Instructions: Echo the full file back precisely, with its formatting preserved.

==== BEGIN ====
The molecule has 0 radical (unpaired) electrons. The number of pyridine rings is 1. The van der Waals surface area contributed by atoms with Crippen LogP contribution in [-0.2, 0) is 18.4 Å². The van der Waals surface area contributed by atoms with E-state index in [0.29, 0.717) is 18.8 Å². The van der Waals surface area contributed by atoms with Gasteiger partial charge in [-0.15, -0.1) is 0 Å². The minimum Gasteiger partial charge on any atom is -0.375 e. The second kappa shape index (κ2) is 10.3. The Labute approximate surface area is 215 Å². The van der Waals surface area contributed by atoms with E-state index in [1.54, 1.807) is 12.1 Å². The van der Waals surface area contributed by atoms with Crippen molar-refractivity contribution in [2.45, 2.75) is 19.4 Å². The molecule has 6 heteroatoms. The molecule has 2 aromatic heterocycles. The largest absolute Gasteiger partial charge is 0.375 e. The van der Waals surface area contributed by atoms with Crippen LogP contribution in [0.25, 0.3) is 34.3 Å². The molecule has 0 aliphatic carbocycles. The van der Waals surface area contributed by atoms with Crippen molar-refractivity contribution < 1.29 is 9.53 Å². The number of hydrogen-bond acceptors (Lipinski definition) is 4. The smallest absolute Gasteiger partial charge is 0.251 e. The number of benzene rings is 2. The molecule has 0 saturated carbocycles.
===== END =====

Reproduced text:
The molecule has 0 radical (unpaired) electrons. The number of pyridine rings is 1. The van der Waals surface area contributed by atoms with Crippen LogP contribution in [-0.2, 0) is 18.4 Å². The van der Waals surface area contributed by atoms with E-state index in [0.29, 0.717) is 18.8 Å². The van der Waals surface area contributed by atoms with Gasteiger partial charge in [-0.15, -0.1) is 0 Å². The minimum Gasteiger partial charge on any atom is -0.375 e. The second kappa shape index (κ2) is 10.3. The Labute approximate surface area is 215 Å². The van der Waals surface area contributed by atoms with E-state index in [1.54, 1.807) is 12.1 Å². The van der Waals surface area contributed by atoms with Crippen molar-refractivity contribution in [2.45, 2.75) is 19.4 Å². The molecule has 6 heteroatoms. The molecule has 2 aromatic heterocycles. The largest absolute Gasteiger partial charge is 0.375 e. The van der Waals surface area contributed by atoms with Crippen LogP contribution in [0.25, 0.3) is 34.3 Å². The molecule has 0 aliphatic carbocycles. The van der Waals surface area contributed by atoms with Crippen molar-refractivity contribution < 1.29 is 9.53 Å². The number of hydrogen-bond acceptors (Lipinski definition) is 4. The smallest absolute Gasteiger partial charge is 0.251 e. The number of benzene rings is 2. The molecule has 0 saturated carbocycles.